Feast of Tabernacles
Tonight we begin celebrating Sukkot (Feast of Tabernacles/Booths), which completes the cycle of the Biblical Fall Feasts. Sukkot began at sunset tonight and lasts for seven days. This is one of the three times the Jewish people were to go up to the Temple in Jerusalem, where all men were to gather. Even today, Jewish people return to Jerusalem for this feast.
After the introspection of Yom Kippur (Day of Atonement), the Feast of Tabernacles (Sukkot) is a joyous celebration of renewed relationship with God.
Leviticus 23:34-37, 39-43 are the Scriptural basis for Sukkot where God tells Moses to: “Speak to the sons of Israel, saying, ‘On the fifteenth of this seventh month (Jewish calendar) is the Feast of Booths for seven days to the Lord. On the first day is a holy convocation; you shall do no laborious work of any kind. For seven days you shall present an offering by fire to the Lord. On the eighth day you shall have a holy convocation and present an offering by fire to the Lord…when you have gathered in the crops of the land, you shall celebrate the feast of the Lord for seven days, with a rest on the first day and a rest on the eighth day. Now on the first day you shall take for yourselves the foliage of beautiful trees, palm branches and boughs of leafy trees and willows of the brook, and you shall rejoice before the Lord your God for seven days. You shall celebrate it as a feast to the Lord for seven days in the year. It shall be a perpetual statute throughout your generations; you shall celebrate it in the seventh month. You shall live in booths for seven days; all of the native-born in Israel shall live in booths, so that your generations may know that I had the sons of Israel live in booths when I brought them out from the land of Egypt. I am the Lord your God.”
At Sukkot we remember God’s kindness and mercy to the Israelites in the wilderness as he led and guided them with a pillar of cloud by day and a pillar of fire by night. He also provided them with daily manna. Just as they lived in temporary shelters (called a sukkah,which is a temporary hut or shelter with a covering of branches or palm leaves). so they live in temporary shelters for this entire week.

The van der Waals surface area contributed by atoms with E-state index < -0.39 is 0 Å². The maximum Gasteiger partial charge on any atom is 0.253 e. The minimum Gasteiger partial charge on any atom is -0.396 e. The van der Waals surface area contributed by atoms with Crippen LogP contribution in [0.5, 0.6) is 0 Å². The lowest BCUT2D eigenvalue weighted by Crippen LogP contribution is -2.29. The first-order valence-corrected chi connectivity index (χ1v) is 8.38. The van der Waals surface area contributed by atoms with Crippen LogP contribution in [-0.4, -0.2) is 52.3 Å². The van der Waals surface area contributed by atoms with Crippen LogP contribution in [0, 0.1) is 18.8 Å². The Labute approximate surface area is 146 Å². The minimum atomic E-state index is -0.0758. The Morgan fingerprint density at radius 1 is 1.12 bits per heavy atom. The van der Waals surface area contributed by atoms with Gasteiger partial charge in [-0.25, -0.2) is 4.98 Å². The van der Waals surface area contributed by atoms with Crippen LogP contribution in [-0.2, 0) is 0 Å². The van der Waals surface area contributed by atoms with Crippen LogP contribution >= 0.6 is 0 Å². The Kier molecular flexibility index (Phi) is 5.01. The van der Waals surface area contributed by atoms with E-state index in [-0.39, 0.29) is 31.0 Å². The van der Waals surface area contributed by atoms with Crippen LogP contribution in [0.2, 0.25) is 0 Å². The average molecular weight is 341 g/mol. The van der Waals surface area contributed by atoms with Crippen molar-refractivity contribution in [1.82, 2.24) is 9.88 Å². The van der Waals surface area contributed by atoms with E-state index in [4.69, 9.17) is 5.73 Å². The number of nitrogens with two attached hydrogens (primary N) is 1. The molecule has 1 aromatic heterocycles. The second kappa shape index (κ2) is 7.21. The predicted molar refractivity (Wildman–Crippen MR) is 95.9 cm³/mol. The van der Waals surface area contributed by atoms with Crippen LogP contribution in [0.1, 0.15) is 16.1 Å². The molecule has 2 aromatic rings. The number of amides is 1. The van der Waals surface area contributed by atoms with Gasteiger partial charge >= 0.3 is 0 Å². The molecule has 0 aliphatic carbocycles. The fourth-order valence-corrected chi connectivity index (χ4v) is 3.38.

According to Leviticus 23:40: “You shall take for yourselves on the first day [of the festival] the splendid fruit of a tree (etrog), palms branches (lulav)…” The palm branches are bound together and a blessing is recited as it is shaken in six directions as a reminder that God supplies all of our needs (signified by pointing to every direction). The branches are shaken while holding the fruit. The following blessing is recited: “Blessed are You, God… who has sanctified us with His commandments and commanded us to take the lulav.” In Biblical times, every day of Sukkot (except Shabbat) was filled with music, singing and dancing.
According to the prophet Zechariah, this holiday has a prophetic aspect that is yet to be fulfilled. When Messiah returns and establishes His Kingdom, all the nations will be required to keep this holiday by coming up to Jerusalem to celebrate Sukkot. “Then it will come about that any who are left of all the nations that went against Jerusalem will go up from year to year to worship the King, the Lord of hosts, and to celebrate the Feast of Booths.” Zechariah 14:16. In that day, Messiah Yeshua (Jesus) will become Israel’s sukkah (tabernable). His presence will shelter Israel and she will no longer be oppressed.
Throughout the generations, God has shown us that He desires to “dwell among us.” We are reminded this holiday that He dwelled with them in the tabernacle and then in the Temple. He now dwells within each believer. In the future, He will also dwell with us…forever.